[<< | Prev | Index | Next | >>] ## Friday, June 26, 2015

Weighing Samples

[Research Log]

I've been procrastinating implementing better sampling in my recent Fusion-Reflection (here Bayesian DAG) network out of laziness. This entry is an attempt at productive procrastination. Saner minds, please tell me if this makes sense before I waste my time implementing it:

In my previous entry I proposed using equation 16 and related as an approximate posterior of the hidden variables given the inputs. (Recall the posterior equates to pattern recognition, in as much as the hidden state encodes the meaning of a pattern, and is also needed for learning.)

The problem with that approximation is it's apt to credit some spurious combinations, and may be just downright wrong in ways and places due to normalization issues as well as information redundancies (since it's a DAG and not a tree). But it's hopefully a good start in the sense that it should give some notable weight to the regions (hidden variable state combinations) of interest.

So I gave some more thought to how exactly to use Rejection Sampling or whatnot to turn that estimate into a true posterior, and settled on whatnot:

Recall our input is `X`, and let's call the aggregate of all our hidden variables `Z` (so `Z -= A,B,C,D` in the figures).

Outlined in that entry is a strategy for drawing samples from an estimate of `"P"(Z|X)`. Let's call that estimate `"Q"(Z|X)` here. Note that the method of drawing the sample (top-down sampling from the distribution implied by equation 16) both provides us with a `Z` (specific states for `A...D`) and easily gives us `"Q"(Z|X)` for that `Z`, as the product of the probabilities of each state selection we make as we're building the sample. Furthermore, given a particular `Z` we can also easily compute the true `"P"(X,Z)`, which is the product of probabilities of those same state selections when made in the naive generative tree (i.e., when generating from scratch). Note that in general `"P"(X,Z)` will be tiny, while `"Q"(Z|X)` could potentially approach One in a well trained network (for `Z`s sampled from same). But what matters here are the relative values as we vary `Z`.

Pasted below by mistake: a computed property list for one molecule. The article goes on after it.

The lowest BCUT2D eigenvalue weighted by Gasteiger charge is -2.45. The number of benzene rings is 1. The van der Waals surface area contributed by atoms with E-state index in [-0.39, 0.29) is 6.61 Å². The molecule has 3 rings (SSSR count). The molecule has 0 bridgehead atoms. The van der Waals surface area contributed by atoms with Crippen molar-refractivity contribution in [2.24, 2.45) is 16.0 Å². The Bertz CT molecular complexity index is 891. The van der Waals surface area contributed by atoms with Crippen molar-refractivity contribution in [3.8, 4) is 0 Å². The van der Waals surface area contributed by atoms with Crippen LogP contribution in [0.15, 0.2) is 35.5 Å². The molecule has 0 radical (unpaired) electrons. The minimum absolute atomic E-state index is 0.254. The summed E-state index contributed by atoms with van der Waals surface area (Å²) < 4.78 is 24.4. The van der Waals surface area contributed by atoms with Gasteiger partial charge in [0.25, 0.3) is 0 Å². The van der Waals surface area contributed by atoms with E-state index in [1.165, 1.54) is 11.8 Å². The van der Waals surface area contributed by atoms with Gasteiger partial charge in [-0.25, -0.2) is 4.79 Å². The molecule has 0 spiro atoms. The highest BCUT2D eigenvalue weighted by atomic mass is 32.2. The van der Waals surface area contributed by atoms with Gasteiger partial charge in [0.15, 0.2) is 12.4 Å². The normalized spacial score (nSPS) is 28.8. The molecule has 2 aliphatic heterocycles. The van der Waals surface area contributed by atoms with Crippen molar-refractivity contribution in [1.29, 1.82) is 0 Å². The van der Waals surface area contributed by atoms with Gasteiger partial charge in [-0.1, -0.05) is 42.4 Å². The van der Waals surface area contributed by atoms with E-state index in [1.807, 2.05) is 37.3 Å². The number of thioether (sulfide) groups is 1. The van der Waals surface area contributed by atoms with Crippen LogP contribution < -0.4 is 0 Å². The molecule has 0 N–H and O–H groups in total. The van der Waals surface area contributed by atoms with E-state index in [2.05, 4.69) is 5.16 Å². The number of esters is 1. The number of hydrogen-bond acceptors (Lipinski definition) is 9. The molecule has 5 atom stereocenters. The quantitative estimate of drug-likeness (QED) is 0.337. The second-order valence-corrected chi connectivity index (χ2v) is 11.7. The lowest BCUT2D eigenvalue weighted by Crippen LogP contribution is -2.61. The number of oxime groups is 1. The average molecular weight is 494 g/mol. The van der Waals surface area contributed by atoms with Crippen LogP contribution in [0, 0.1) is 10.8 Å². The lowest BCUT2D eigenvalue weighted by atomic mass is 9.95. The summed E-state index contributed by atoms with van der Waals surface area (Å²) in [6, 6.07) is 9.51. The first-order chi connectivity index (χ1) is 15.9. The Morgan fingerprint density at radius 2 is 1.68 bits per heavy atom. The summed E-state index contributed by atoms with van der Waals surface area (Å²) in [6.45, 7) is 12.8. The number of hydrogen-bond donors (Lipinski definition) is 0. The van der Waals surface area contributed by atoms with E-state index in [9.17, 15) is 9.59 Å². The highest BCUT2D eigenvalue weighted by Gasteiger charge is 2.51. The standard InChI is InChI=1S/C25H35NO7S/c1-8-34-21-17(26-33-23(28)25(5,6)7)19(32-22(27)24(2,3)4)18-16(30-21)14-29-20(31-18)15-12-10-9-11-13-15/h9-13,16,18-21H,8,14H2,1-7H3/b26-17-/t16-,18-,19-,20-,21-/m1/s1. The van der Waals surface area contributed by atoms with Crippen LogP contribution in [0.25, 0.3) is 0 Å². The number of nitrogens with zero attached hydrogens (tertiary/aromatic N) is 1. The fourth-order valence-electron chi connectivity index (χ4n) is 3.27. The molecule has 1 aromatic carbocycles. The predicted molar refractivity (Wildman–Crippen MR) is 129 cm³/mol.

So my proposal is, for a given `X`, instead of sampling just one `Z` from the approximate `"Q"(Z|X)` as before, sample many such `Z`s, and then weight them by:

` "P"(Z|X) prop ["P"(X,Z)]/["Q"(Z|X)]` (1) Then normalize that collection of weighted `Z`s to a net unity probability and call that our posterior. Note that instead of getting just mean field estimates for the hidden variables, this is actually a weighted collection of state combinations, so it preserves correlations that are lost when the variables are considered separately. This posterior can then be used for training and/or pattern recognition. (For training, the weight of each `Z` can just linearly scale the learning rate with which it is applied.)

The reasoning here is that dividing by `"Q"(Z|X)` cancels out the weight given each `Z` by having been sampled from same, giving us the equivalent of a uniform (by weight) sampling over `Z` that is concentrated (by time) near `"P"(Z|X)` (assuming `Q` is a good estimate). We then further re-weight that "uniform" sampling of `Z` to match the true distribution using `"P"(X,Z)` with `X` held constant, and then normalize to divide out the inferred `"P"(X)` resulting in `"P"(Z|X)`.

So the point is that `Q` gets us in the vicinity (generating good candidate `Z`s), and then we grope around by feel (because we can relatively weigh specific `Z`s easily with `"P"(X,Z)`).

Will it work?

[Update: Turns out this is called Importance Sampling.]

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